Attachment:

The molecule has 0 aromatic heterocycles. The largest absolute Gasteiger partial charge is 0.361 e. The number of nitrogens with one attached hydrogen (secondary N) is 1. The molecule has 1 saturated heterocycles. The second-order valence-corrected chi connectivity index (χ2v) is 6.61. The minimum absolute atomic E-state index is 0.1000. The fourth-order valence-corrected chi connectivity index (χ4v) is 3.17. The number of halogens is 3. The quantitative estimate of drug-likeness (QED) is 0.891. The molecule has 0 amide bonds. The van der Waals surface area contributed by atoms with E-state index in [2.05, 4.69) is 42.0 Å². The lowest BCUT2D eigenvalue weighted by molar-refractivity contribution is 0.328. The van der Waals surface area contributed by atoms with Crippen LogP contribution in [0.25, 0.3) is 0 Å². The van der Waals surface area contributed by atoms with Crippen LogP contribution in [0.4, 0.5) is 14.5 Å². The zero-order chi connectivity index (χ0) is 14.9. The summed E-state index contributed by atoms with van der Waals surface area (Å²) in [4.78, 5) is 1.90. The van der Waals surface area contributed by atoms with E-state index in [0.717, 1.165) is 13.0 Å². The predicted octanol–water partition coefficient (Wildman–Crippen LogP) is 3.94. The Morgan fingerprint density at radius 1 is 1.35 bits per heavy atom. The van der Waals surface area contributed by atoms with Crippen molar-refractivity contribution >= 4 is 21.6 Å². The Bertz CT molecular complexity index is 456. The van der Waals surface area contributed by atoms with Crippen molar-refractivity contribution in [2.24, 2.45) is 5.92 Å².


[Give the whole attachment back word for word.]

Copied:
The molecule has 0 aromatic heterocycles. The largest absolute Gasteiger partial charge is 0.361 e. The number of nitrogens with one attached hydrogen (secondary N) is 1. The molecule has 1 saturated heterocycles. The second-order valence-corrected chi connectivity index (χ2v) is 6.61. The minimum absolute atomic E-state index is 0.1000. The fourth-order valence-corrected chi connectivity index (χ4v) is 3.17. The number of halogens is 3. The quantitative estimate of drug-likeness (QED) is 0.891. The molecule has 0 amide bonds. The van der Waals surface area contributed by atoms with E-state index in [2.05, 4.69) is 42.0 Å². The lowest BCUT2D eigenvalue weighted by molar-refractivity contribution is 0.328. The van der Waals surface area contributed by atoms with Crippen LogP contribution in [0.25, 0.3) is 0 Å². The van der Waals surface area contributed by atoms with Crippen LogP contribution in [0.4, 0.5) is 14.5 Å². The zero-order chi connectivity index (χ0) is 14.9. The summed E-state index contributed by atoms with van der Waals surface area (Å²) in [4.78, 5) is 1.90. The van der Waals surface area contributed by atoms with E-state index in [0.717, 1.165) is 13.0 Å². The predicted octanol–water partition coefficient (Wildman–Crippen LogP) is 3.94. The Morgan fingerprint density at radius 1 is 1.35 bits per heavy atom. The van der Waals surface area contributed by atoms with Crippen molar-refractivity contribution >= 4 is 21.6 Å². The Bertz CT molecular complexity index is 456. The van der Waals surface area contributed by atoms with Crippen molar-refractivity contribution in [2.24, 2.45) is 5.92 Å².